Drinking alcohol may ease the pain of—and lower the risk of developing—rheumatoid arthritis, a new study suggests.


By Denise Mann

TUESDAY, July 27 (Health.com) — Moderate drinking has been linked to a variety of health benefits, including a reduced risk of heart disease, stroke, and diabetes. According to a new study, drinking alcohol may also ease the pain of—and lower the risk of developing—rheumatoid arthritis, a potentially crippling autoimmune disorder.

People who don't drink alcohol are roughly four times more likely to have rheumatoid arthritis than people who have at least one drink three or more days per week, the study found.

The researchers also found that rheumatoid arthritis patients who drink alcohol tend to have less severe symptoms than their nondrinking counterparts. And the more often they drink, the milder their symptoms are.

An estimated 1.3 million adults in the U.S. have rheumatoid arthritis, a disorder in which the body's immune system inappropriately attacks the joints, causing inflammation, pain, and swelling. Some people experience temporary or intermittent symptoms, but severe cases of the disorder can be disabling.

"Alcohol reduces immune activity, at least to some extent, and [we] suspect that this is the main reason that alcohol consumption is associated with a reduction in severity of rheumatoid arthritis," says the lead author of the study, James Maxwell, a rheumatologist at Rotherham Hospital, in the U.K. "Alcohol may also have a mild painkilling effect."

This doesn't mean that rheumatoid arthritis patients should head for the nearest bar or liquor store. Maxwell and his colleagues looked only at how many days per month the participants drank, not how much they downed at each sitting or what they filled their glasses with, so the link between overall alcohol use and rheumatoid arthritis remains a bit fuzzy.

In addition, some rheumatoid arthritis drugs—such as methotrexate—can cause liver damage if consumed with alcohol, says Martin Bergman, MD, chief of rheumatology at Taylor Hospital, in Ridley Park, Pa.

"Moderation is the key," says Dr. Bergman. "This [study] is by no means encouraging people to go out and get hammered, but as long as there are no [drug] contraindications, there may be some benefits to moderate alcohol consumption if you have [rheumatoid arthritis] or are at increased risk for it."

In the study, which appears in the journal Rheumatology, Maxwell and his colleagues asked 873 people with rheumatoid arthritis and roughly 1,000 people without it to estimate how many days in the past month they'd had at least one drink. The researchers measured the severity of rheumatoid arthritis symptoms using questionnaires, joint X-rays, and blood tests that gauge inflammation.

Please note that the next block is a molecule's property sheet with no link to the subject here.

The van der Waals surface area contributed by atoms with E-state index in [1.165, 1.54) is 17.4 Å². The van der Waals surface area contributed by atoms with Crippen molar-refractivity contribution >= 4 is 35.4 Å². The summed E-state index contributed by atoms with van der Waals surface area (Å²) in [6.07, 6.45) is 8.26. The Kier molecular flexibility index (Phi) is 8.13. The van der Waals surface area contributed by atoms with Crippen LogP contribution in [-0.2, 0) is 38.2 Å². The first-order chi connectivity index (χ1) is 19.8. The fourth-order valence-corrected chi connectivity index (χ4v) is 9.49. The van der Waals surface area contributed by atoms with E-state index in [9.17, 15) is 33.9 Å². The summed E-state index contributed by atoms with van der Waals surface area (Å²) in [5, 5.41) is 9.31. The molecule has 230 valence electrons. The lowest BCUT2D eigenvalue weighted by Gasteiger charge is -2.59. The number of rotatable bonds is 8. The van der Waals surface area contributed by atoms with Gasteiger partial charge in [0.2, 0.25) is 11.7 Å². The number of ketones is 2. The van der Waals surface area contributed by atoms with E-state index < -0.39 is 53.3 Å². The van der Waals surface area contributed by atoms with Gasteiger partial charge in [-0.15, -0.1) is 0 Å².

People who'd had a drink on more than 10 days in the past month were less likely to have rheumatoid arthritis than people who didn't drink at all, and if they did have the disorder, they tended to have less severe symptoms according to each of the measures the researchers used.

However, the number of days per month a person drinks doesn't provide the best picture of alcohol intake, says Eric Matteson, MD, the chair of the rheumatology department at the Mayo Clinic, in Rochester, Minn. "How much a person drinks is probably more relevant than how often," he says. "There are people who binge drink quite a lot but may not drink every day, whereas someone who drinks wine every day is considered a frequent user."

This was the first study in humans to examine the link between alcohol consumption and the severity of rheumatoid arthritis. The findings also confirmed previous research suggesting that regular drinking may lower the risk of developing the disorder.

Drinking alcohol doesn't necessarily prevent rheumatoid arthritis, however. Experts believe a complex mix of genetic, environmental, and hormonal factors causes the disorder, so while alcohol consumption may affect a person's risk, it's unlikely to be the deciding factor.

More studies will be needed to confirm the apparent benefits of alcohol on rheumatoid arthritis. The researchers did not follow the participants over time, so they were unable to track how long-term drinking habits—or changes in those habits—may affect the disorder.

The study's design also means the researchers have no way of knowing whether greater alcohol consumption leads to less severe symptoms, or vice versa. As Dr. Matteson points out, "It may be that people with less severe [rheumatoid arthritis]-related pain and fatigue are more likely to drink in the first place."